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His passion was work. Then Stanton Storer found art.

A new exhibition at the University of Tampa includes works from his extensive collection of renowned artists and locals.
Art collector Stanton Storer talks about "Unbound," the exhibit of his art collection at the University of Tampa's Scarfone/Hartley Gallery. [LUIS SANTANA | Times]
Published Oct. 18
Updated Oct. 29

TAMPA — Stanton Storer walked through the “Unbound” exhibition at the University of Tampa’s Scarfone/Hartley gallery with a look of wonder. It makes sense in a show with pieces by renowned artists including David Hockney, Alex Katz and Robert Mapplethorpe.

But for Storer, the wonder is different. “Unbound” is drawn from his personal collection. And many of the works haven’t been on display since he bought them.

“It doesn’t feel like mine," he said as he turned to view a grouping of pieces. "It’s surreal.”

Curated by Francesca Bacci, “Unbound” is a robust exhibition that showcases not only Storer’s avid collecting habits, but his diverse taste in art. From abstract paintings to edgy photography, woodcut prints, metal sculpture and even video installation, there are few patterns to follow. But Bacci was clever in the way items are grouped, and she found some common themes.

How did Storer amass a personal collection of more than 300 works? What triggers him to buy?

"When I find something I don’t have and I feel like I need to have it,” he said.

His passion for collecting art was stoked 20 years ago. He was an executive in the biopharma industry, working on weekends and constantly traveling. He loved his career.

But an experience with a stranger on an airplane in 1999 made him realize he needed an interest outside of his career. The passenger next to him got a phone call from his wife telling him she was divorcing him, he said. The man was crushed and Storer spent the next five hours crying with him. He asked Storer what his passion was. He couldn’t answer.

That same day, Storer attended the Art for Life fundraiser. He spotted Theo Wujcik’s Barking Dogs Signaled the End of the 20th Century. The chaos of the sharp black angles, rushes of color and collage of imagery spoke to him, as well as the size. His bid on the painting won.

Theo Wujcik's "Barking Dogs Signaled the End of the 20th Century" is the middle painting. [Courtesy of Jaime Aelavanthara]

Wujcik asked if he could keep the piece for a 30-year retrospective of his work that was happening at the former Gulf Coast Museum of Art. Storer was taken aback. The art cost more than a car, and he wouldn’t even be able to have it right away?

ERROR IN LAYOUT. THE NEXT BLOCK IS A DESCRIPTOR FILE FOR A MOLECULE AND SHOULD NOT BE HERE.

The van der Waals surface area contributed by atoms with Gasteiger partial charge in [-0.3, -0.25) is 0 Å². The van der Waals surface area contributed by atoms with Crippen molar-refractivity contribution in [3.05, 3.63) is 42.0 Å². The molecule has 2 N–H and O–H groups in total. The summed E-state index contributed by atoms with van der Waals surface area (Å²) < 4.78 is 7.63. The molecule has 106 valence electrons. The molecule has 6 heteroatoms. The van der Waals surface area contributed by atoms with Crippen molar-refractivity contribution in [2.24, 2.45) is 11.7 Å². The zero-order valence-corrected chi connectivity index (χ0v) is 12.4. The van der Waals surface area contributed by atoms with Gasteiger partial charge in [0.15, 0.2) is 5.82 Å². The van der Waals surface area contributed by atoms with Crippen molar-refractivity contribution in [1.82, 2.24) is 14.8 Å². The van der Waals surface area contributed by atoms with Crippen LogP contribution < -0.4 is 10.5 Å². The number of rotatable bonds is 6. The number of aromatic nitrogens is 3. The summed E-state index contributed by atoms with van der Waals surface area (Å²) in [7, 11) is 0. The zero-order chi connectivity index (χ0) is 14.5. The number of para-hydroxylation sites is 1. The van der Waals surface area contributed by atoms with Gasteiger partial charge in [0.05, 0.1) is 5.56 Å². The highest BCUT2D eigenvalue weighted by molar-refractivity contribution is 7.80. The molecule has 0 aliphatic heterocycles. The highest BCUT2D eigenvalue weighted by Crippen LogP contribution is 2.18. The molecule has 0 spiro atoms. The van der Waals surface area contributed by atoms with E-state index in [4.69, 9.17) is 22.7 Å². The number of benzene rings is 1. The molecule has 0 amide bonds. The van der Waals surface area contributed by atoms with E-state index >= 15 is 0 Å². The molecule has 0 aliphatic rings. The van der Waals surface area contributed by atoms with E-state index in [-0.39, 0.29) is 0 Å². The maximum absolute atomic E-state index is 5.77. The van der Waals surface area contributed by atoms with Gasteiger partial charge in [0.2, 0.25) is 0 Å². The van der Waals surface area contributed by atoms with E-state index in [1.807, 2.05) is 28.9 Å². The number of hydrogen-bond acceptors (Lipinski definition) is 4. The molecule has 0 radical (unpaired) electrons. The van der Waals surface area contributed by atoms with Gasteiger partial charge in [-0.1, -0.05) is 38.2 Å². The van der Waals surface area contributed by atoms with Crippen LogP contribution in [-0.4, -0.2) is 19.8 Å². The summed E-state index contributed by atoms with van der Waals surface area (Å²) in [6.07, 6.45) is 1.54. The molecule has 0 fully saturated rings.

Wujcik imparted some wisdom.

“There are two people who are most important in the art world," Wujcik told him. "Number one, the artist who creates the work. And secondly and more importantly, the person who buys the art and shares it with others.”

Storer agreed to loan it.

“Honestly, it’s probably because of that conversation that this exhibition is happening,” he said.

They were friends until Wujcik’s death in 2014. In that time, Storer collected nearly 30 of his works. With just weeks left to live, Wujcik gifted Storer the painting Guardian, which depicts a protective fu dog in rich Chinese red and jade tones.

Students roam through "Unbound: Highlights From the Stanton Storer Collection" at the University of Tampa's Scarfone/Hartley Gallery. Theo Wujcik's painting "Guardian" hangs on the right. [LUIS SANTANA | Times]

Storer’s friend Jose Gelats introduced him to Graphicstudio, the atelier on the University of South Florida’s campus where artists come to make multiple editions of prints and sculptures. He became a subscriber and started collecting work from renowned artists including James Rosenquist, Robert Rauschenberg and Judy Chicago.

Rauschenberg’s mixed media sculpture Tibetan Garden Song, 1986 is on display as the artist intended it to be for the first time. A child’s cello sits in a metal basin filled with glycerin. The glycerin is damaging the cello, and it will probably never be displayed this way again. But Storer wanted people to be able to experience it in its entirety.

Robert Rauschenberg's "Tibetan Garden Song, 1986." [Courtesy of Jaime Aelavanthara]

Over the years, Storer forged such a close relationship with Graphicstudio that he often watched artists in process. That was how he came to acquire the first edition of Duke Riley’s frenetic woodblock print Monkey Biz.

Graphicstudio is the source of his most recent purchase, Emilio Segura’s bronze sculpture Submarine Homemade and the accompanying cyanotype Homemade Submarine SJXXII. He had admired the Cuban artist’s work at the Tampa Museum of Art and wanted to own a piece. Storer followed the artist as he worked at the atelier. It was finished a week before the exhibition opened.